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Maryland: Faheem Delane

Delane remains ranked as one of the best safety prospects in this class after standout performances at multiple camps and 7-on-7 tournaments during the last few months.

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Massachusetts: Hardy Watts

Watts, who was moved from the tackle rankings to the guard rankings, has a versatile skill set that could allow him to play multiple positions on the offensive front at the college level. His long-term projection is likely as an interior offensive lineman.

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Michigan: Bryce Underwood

Underwood is a special talent. We don’t see him often but when we do, it’s clear he’s among the best players in the country. His arm talent and athleticism should allow him to shine in Baton Rouge under coach Brian Kelly. The biggest question left for him this cycle is if he can challenge for the No. 1 overall spot.

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Minnesota: Emmanuel Karmo

Karmo is a do-it-all linebacker at Minneapolis (Minn.) Robinsdale Cooper. He had 10 TFLs and a pair of sacks as a junior and also contributed on offense. He’s a high upside player and he made the Gophers happy recently. That’s because he announced he’d no longer take official visits to Wisconsin, Ohio State and Nebraska. He’s locked in with the Gophers.

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Mississippi: Caleb Cunningham

The ideal build for a top wide receiver at 6-foot-3, 185 pounds, Cunningham is inching his way closer to five-star status in the 2025 cycle. He posted eye-popping numbers of 1,138 yards and 14 touchdowns on just 48 receptions as a junior.

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Missouri: Corey Simms

Simms isn’t the fastest wideout in the country but he’s highly skilled and productive. The Missouri native has a knack for getting open and has great body control. Penn State, Missouri, Nebraska and USC are all in line to get official visits before he makes a college decision.

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Nebraska: Christian Jones

Jones has everything you look for in a modern linebacker. He’s got good size (6-3, 205) and verified track speed that shows up on the football field when he’s pursuing ball carriers. Jones also has position flexibility depending on the defensive scheme he lands in. Official visits are set with Nebraska, USC and Oklahoma for June.

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Nevada: Douglas Utu

Utu never loses a rep. The Las Vegas Bishop Gorman standout handles speed to the outside extremely well along with power on inside moves. He always sets a great base and drives people away from the quarterback. Whether he’s an offensive tackle or offensive guard long term, he doesn’t lose.

Michigan, Ohio State, Alabama, Tennessee and others are involved.

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New Jersey: Quincy Porter

Even though Porter decided not to compete at any events during the spring camp season, he remains one of the top receiver prospects on the East Coast. He has the traits to develop into a legitimate NFL Draft prospect.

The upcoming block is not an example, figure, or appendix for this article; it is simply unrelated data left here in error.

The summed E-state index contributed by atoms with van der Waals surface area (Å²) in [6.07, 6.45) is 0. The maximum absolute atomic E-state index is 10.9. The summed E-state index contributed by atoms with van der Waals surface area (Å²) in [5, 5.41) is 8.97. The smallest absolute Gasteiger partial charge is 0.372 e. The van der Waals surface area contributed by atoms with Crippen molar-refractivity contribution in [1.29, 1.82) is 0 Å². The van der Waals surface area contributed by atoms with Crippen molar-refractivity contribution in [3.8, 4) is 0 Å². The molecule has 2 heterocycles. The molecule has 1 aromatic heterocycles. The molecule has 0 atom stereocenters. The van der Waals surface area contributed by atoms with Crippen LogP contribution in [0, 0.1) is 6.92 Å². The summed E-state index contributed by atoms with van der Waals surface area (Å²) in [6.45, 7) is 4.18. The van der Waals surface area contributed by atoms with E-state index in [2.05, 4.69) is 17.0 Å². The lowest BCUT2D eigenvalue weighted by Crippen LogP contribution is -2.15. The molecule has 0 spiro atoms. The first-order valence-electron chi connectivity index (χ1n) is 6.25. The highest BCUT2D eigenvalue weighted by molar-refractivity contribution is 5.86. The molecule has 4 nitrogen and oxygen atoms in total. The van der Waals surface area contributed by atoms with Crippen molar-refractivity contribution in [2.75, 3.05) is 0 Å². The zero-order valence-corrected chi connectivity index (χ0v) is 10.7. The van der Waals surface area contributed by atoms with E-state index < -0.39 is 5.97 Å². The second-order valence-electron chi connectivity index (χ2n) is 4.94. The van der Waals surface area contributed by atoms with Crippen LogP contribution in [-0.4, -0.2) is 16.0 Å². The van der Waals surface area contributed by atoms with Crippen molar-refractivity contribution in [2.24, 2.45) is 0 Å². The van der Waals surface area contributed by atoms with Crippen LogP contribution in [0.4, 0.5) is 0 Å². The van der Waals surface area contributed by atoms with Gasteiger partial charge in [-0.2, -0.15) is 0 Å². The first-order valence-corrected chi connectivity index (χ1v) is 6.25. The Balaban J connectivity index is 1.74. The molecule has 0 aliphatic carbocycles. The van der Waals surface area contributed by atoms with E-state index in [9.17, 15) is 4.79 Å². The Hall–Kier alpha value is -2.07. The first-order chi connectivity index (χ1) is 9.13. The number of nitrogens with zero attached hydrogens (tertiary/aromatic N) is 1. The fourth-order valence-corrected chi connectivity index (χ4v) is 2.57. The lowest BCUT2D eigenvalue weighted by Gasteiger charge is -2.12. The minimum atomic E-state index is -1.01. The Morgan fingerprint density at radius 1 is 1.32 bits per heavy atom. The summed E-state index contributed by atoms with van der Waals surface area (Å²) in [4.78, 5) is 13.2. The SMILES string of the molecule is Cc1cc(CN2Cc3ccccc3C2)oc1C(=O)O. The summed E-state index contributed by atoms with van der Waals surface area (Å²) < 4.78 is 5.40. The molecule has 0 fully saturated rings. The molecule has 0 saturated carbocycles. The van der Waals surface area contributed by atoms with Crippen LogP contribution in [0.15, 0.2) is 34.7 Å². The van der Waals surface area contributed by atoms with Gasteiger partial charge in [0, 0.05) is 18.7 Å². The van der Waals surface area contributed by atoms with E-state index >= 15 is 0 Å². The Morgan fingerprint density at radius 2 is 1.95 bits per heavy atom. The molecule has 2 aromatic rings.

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New York: Rowan Byrne

Physically, Byrne is ready for the college level and his technique is coming along nicely, which should put him in line to be a multi-year contributor in college.

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North Carolina: David Sanders Jr.

Sanders has spent the offseason recovering from shoulder surgery but he should be 100-percent once he begins training camp with his Providence Day squad in August.

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Ohio: Tavien St. Clair

St. Clair is the newest addition to the five-star group and it was a no-brainer. He’s got elite arm talent, looks the part of a college quarterback right now and has a drive to be great. If his improvement continues it’ll be tough to not keep moving him up the rankings as we close out the cycle.

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Oklahoma: Elijah Thomas

The Oklahoma commit is among the most productive playmakers in the region with 2,148 yards and 27 touchdowns in his last two seasons. He averages 19.4 yards per reception as well as 107.4 yards per game.

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Oregon: Baron Naone

Naone is an Oregon State legacy and committed to the Beavers back in October. He reopened his recruitment shortly after Jonathan Smith became the head coach at Michigan State but the Beavers are still a major player in his recruitment.

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Pennsylvania: Zahir Mathis

Mathis, an Ohio State commit, has done a great job adding solid mass to his frame this offseason and he’s on track to see the field early in his college career.

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South Carolina: Amare Adams

Adams has kept a low profile since his junior season ended but the Clemson commit remains highly regarded and should be considered a key piece of its 2025 recruiting class.

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Tennessee: George MacIntyre

MacIntyre remained just shy of earning his fifth star in the Rivals250 but the Tennessee commit is still considered one of the best quarterbacks in the nation.

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Texas: Dakorien Moore

Heavily regarded as the most talented skill player in the country, Moore brings elite playmaking and star potential to the table. With elite traits at the wide receiver position, he is a Day One-ready talent.